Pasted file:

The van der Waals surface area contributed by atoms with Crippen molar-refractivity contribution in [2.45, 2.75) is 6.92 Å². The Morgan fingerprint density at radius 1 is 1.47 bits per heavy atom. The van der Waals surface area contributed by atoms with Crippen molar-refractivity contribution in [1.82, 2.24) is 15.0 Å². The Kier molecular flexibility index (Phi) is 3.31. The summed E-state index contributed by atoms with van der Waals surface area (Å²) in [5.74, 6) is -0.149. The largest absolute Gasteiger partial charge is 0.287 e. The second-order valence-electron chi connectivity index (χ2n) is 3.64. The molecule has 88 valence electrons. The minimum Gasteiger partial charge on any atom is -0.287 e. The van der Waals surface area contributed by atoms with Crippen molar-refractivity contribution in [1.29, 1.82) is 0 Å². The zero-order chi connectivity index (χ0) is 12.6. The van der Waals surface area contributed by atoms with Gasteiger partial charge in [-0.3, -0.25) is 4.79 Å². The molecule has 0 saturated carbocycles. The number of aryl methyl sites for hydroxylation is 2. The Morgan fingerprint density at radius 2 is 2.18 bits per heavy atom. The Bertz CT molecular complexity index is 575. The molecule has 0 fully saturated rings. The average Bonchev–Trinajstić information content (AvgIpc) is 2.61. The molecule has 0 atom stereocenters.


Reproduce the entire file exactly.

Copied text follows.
The van der Waals surface area contributed by atoms with Crippen molar-refractivity contribution in [2.45, 2.75) is 6.92 Å². The Morgan fingerprint density at radius 1 is 1.47 bits per heavy atom. The van der Waals surface area contributed by atoms with Crippen molar-refractivity contribution in [1.82, 2.24) is 15.0 Å². The Kier molecular flexibility index (Phi) is 3.31. The summed E-state index contributed by atoms with van der Waals surface area (Å²) in [5.74, 6) is -0.149. The largest absolute Gasteiger partial charge is 0.287 e. The second-order valence-electron chi connectivity index (χ2n) is 3.64. The molecule has 88 valence electrons. The minimum Gasteiger partial charge on any atom is -0.287 e. The van der Waals surface area contributed by atoms with Crippen molar-refractivity contribution in [1.29, 1.82) is 0 Å². The zero-order chi connectivity index (χ0) is 12.6. The van der Waals surface area contributed by atoms with Gasteiger partial charge in [-0.3, -0.25) is 4.79 Å². The molecule has 0 saturated carbocycles. The number of aryl methyl sites for hydroxylation is 2. The Morgan fingerprint density at radius 2 is 2.18 bits per heavy atom. The Bertz CT molecular complexity index is 575. The molecule has 0 fully saturated rings. The average Bonchev–Trinajstić information content (AvgIpc) is 2.61. The molecule has 0 atom stereocenters.